By Kwon Mee-yoo
Oscar Wilde’s 19th century philosophical novel “The Picture of Dorian Gray” is being adapted for a musical production starring K-pop’s Kim Jun-su in September.
Slated for opening on Sept. 3 at Seongnam Arts Center in Seongnam, Gyeonggi Province, the musical “Dorian Gray” is one of the most highly anticipated theatrical works in Korea this year.
Scripted by Cho Yong-shin, with music composed by Kim Moon-jeong, the musical is directed by Lee Gi-na, known for mega-productions such as “Seopyeonje” and “Jesus Christ Superstar.”
This is the first original production by CJeS Culture, a theater-related subsidiary of talent agency CJeS Entertainment. The production was originally developed for a small theater at a workshop in 2013.
Cho said the show went through major changes from its initial conception as it grew bigger. “Now the actors have to bring out more depth as new characters have been added, creating more dynamics in relationships,” Cho said at a press conference introducing the musical on July 11. “It’s a totally new show for a bigger theater.”
There were a handful of theatrical adaptations of “Dorian Gray” around the globe, including the most notable, Matthew Bourne’s contemporary dance adaptation, but most were small-scale. No major Broadway or West End production of the Wilde novel was created.
Director Lee explained her choice for the esthetic, pedantic nature of the 1890 novel. “The novel is abstruse and can be difficult to read,” Lee said. “We will maintain the atmosphere and message of the original work, but the adaptation will be for people of all ages.”
Set in Victorian-era England, the musical revolves around Dorian Gray, a young man who inspires painter Basil to create a full-length portrait of him. Dorian’s life takes an unexpected turn as he gets heavily influenced by the hedonistic aristocrat Henry. To remain young and beautiful forever, Dorian wishes his portrait to age and fade instead of himself, and he becomes morally corrupt.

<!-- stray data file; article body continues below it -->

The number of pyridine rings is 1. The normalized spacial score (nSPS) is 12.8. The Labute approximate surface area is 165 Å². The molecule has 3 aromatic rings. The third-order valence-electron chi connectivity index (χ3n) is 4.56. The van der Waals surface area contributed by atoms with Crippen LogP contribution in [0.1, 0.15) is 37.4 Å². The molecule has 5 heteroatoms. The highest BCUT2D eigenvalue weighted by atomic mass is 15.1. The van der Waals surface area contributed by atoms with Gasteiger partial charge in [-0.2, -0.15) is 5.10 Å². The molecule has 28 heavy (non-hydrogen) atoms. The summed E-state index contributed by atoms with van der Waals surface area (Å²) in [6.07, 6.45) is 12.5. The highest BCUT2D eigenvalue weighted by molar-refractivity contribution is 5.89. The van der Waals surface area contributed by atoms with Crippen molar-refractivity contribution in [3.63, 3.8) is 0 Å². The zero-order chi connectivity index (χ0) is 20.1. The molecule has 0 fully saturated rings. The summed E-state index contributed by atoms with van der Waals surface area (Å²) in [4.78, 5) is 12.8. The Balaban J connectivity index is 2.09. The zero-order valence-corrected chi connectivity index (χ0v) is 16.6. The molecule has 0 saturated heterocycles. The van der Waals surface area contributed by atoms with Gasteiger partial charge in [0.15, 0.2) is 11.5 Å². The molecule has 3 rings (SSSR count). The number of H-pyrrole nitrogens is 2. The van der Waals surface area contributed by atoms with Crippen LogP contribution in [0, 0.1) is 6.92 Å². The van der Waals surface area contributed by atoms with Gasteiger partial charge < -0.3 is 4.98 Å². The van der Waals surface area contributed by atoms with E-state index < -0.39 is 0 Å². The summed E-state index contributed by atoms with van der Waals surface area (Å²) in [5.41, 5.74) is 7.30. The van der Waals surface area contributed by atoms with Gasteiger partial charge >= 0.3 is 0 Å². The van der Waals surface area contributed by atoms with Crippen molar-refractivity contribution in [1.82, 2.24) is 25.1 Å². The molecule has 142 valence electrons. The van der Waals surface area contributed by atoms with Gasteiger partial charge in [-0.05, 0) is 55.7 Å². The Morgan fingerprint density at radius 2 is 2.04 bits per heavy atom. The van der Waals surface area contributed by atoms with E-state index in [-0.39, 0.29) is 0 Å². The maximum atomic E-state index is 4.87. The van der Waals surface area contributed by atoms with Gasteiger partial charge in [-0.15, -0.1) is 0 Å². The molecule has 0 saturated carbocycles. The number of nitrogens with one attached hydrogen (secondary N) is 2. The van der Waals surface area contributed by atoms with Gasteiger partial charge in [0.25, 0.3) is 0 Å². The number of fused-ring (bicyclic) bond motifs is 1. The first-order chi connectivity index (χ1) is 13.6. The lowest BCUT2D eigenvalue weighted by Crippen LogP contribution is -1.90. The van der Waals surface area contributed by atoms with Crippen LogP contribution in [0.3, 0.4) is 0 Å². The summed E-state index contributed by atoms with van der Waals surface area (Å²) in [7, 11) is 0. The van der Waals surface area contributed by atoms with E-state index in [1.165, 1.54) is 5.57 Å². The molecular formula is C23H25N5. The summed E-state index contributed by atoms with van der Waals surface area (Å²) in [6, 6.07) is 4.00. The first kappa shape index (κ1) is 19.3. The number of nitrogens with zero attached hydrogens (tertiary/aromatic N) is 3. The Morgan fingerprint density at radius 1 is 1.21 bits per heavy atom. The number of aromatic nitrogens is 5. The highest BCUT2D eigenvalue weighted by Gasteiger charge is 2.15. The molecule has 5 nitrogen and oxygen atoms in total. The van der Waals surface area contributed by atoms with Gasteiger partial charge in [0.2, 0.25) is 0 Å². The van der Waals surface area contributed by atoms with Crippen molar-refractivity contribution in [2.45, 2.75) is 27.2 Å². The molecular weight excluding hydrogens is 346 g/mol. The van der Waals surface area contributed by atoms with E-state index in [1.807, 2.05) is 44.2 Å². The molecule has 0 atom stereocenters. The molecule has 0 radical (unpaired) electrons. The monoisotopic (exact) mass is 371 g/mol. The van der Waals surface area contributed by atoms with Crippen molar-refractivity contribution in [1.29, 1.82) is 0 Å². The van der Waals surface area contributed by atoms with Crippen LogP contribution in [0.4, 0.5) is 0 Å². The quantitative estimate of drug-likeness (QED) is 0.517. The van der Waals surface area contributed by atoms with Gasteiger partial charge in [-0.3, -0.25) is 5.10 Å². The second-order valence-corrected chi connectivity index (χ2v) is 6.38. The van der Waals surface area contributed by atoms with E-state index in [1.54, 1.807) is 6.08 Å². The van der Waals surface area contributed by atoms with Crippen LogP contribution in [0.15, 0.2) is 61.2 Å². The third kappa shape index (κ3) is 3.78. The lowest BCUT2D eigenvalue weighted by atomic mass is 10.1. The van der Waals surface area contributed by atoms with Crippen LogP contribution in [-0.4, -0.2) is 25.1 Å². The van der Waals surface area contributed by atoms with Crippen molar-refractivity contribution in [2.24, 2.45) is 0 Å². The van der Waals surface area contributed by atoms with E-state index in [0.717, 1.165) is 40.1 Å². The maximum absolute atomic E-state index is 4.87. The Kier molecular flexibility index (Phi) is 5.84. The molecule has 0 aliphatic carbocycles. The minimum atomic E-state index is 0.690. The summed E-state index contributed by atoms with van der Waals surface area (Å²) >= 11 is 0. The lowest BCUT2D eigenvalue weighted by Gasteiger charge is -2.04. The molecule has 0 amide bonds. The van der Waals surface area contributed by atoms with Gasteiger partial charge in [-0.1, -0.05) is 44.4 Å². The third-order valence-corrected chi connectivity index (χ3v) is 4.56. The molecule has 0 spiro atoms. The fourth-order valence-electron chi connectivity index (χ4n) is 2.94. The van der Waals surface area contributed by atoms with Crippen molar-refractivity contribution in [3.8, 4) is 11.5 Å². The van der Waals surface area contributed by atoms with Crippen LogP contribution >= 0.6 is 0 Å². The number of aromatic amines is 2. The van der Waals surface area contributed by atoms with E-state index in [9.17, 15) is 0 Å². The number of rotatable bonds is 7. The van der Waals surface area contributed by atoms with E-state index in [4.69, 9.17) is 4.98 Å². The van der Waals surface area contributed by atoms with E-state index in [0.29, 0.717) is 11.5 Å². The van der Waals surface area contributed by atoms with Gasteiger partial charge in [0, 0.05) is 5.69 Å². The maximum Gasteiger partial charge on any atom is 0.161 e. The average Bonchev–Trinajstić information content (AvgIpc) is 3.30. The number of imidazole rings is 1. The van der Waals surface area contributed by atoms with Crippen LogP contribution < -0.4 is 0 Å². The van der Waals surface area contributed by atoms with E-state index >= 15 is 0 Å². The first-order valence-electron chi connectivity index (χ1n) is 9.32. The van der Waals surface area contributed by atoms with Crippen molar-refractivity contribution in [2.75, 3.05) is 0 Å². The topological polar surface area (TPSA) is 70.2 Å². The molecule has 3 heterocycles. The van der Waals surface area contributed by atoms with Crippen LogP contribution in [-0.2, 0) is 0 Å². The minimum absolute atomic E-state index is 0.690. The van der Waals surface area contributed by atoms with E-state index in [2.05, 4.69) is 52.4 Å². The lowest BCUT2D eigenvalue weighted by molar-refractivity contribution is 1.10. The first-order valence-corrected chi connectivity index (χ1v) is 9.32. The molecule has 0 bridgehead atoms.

Composer Kim is one of the most experienced musical directors in Korea, who recently conducted “Mozart!,” “Mamma Mia!” and “Les Miserables,” and makes her debut as a composer in “Dorian Gray.”
“‘Dorian Gray’ has a dark subject matter and it has been a dark journey for us as well,” she said. “I am not totally satisfied with my music, but I believe the actors will fill up the rest with their singing, acting and emotions. I want the music to complete the characters and as soon as the actors start singing, their characters will be achieved.”
Kim Jun-su’s challenge
The cast is headlined by Kim Jun-su as Dorian Gray, with Park Eun-tae as Lord Henry Wotton, Choi Jae-woong as painter Basil Hallward and new face Hong Seo-young as Sibyl Vane.
Kim, a vocalist for K-pop boy band JYJ, debuted on stage as Mozart, a character based on the historic figure, in 2010. His uniquely hoarse voice and overwhelming presence fit best to portray unearthly characters, such as Tod (Death) in “Elisabeth,” Dracula in Frank Wildhorn’s “Dracula the Musical” and L in “Death Note,” based on the Japanese comics of the same name.
He will face a new challenge this time portraying the young man who drives himself into catastrophe in “Dorian Gray.”
“I saw a film version of Dorian Gray and thought it was shocking and interesting at the same time,” Kim Jun-sun said. “When I heard the news of a musical adaptation of Dorian Gray being developed, I immediately wanted to play the role. I have played many conceptual characters, but Dorian is different. I begin as a human but become more abstract as the plot progresses. That is challenging for me.”
There is no doubt the production relies heavily on Kim, which will act as a double-edged sword. But there is no doubt ‘Dorian Gray’ will be a box-office hit boosted by Kim’s star power. The first tickets were released Wednesday and the show is already almost sold out from Sept. 3 to 30.
This takes much of the burden off the creative team to make the show a commercial success and they can focus on the production and perhaps experiment. Director Lee, the latest member to join the creative team, said she jumped on the bandwagon because of Kim Jun-su.
“The musical is show business and even a good musical would be short-lived if it cannot sell,” Lee said. “I am grateful that the producer and actors took part in such a risky venture of making an original musical. I think everything is set and I can have the courage of my convictions for ‘Dorian Gray.'”
The musical runs from Sept. 3 to Oct. 29 at the Opera House of Seongnam Arts Center. For more information, visit http://www.snart.or.kr or call 1577-3363.